The opinion of the court was delivered by: SHERIDAN
This is a motion by defendants to dismiss the complaint.
Plaintiff, Daniel C. Derr, Jr., a rank and file member of Local Union No. 764, International Brotherhood of Teamsters, Chauffeurs, Warehousemen and Helpers of America, a voluntary labor organization having its principal place of business in Milton, Pennsylvania, brought this action in the Court of Common Pleas of Northumberland County, Pennsylvania, against defendants who are officers and agents of the Union. Upon petition by the defendants, the action was removed to this court. Original and, therefore, removal jurisdiction of this court was invoked under Section 301 of the Labor Management Relations Act of 1947, 29 U.S.C.A. § 185.
Plaintiff alleges that: he is a member in good standing in the Union; defendant, Frank P. Mazol, the business agent, occupies a position of trust with relation to the Union and its membership and is under a duty to act for the benefit of the Union members; Mazol violated this trust and the Union constitution by permitting plaintiff's employer, New Penn Motor Express, Inc., to post bids, in violation of a collective bargaining agreement existing between the Union and New Penn, resulting in a decrease in wages for plaintiff; plaintiff filed charges against Mazol with the Executive Board of the Local Union; the Executive Board which consists of the other defendants in this action, condoned Mazol's actions; and as a result of the illegal bids, which were subsequently retracted, plaintiff lost $900 in wages. Judgment for that amount, together with interest, is demanded.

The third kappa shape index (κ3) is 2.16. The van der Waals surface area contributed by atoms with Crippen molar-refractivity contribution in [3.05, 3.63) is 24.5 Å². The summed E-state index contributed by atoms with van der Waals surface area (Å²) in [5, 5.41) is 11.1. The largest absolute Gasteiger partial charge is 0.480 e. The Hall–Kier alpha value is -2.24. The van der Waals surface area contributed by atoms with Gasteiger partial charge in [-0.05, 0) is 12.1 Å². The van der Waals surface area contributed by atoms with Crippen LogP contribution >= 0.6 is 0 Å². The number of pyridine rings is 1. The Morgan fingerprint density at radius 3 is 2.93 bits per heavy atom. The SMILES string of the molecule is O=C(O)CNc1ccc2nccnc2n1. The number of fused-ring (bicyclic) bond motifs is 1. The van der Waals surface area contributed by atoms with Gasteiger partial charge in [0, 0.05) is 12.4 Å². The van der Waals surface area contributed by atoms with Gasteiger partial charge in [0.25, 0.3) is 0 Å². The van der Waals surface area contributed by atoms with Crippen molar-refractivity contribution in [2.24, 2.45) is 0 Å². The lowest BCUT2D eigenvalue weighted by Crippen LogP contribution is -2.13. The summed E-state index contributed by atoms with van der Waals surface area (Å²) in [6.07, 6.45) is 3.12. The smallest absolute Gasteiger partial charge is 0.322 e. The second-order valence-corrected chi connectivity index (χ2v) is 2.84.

While the complaint is unclear, it appears from the allegations and exhibits that the posting of the bids was resisted by Charles Greenwalt, a Union member, in a grievance proceeding brought pursuant to the collective bargaining agreement to No. R-10-67-2 against New Penn. The Central Pennsylvania Motor Carriers Grievance Committee ruled against Greenwalt. Thereafter, in accordance with that decision, Mazol agreed to the posting of the bids. Plaintiff brought charges against Mazol, and the Executive Board rendered a 6-1 decision in favor of Mazol. In so doing, the board noted that the Union was not in agreement with the committee's decision, but concluded that the charges against Mazol were without merit because he had acted in accordance with the committee's decision. Plaintiff then brought this action against Mazol and the members of the Executive Board.
Defendants argue that the motion should be dismissed for failure of plaintiff to exhaust Union remedies. Defendants attached to their brief a copy of certain pages of the Union constitution dealing with the trial of local union officers and appeals. Since the entire trial and appellate procedure was not attached, it cannot be determined whether the constitution provides for such matters as mandatory exhaustion of Union remedies, and whether the appellate procedure would afford plaintiff full and adequate remedy. Plaintiff argues that the exhaustion of internal Union remedies is a permissive and not a mandatory procedure. For purposes of this motion, the court will assume that it is mandatory and that appellate procedures afford adequate remedy.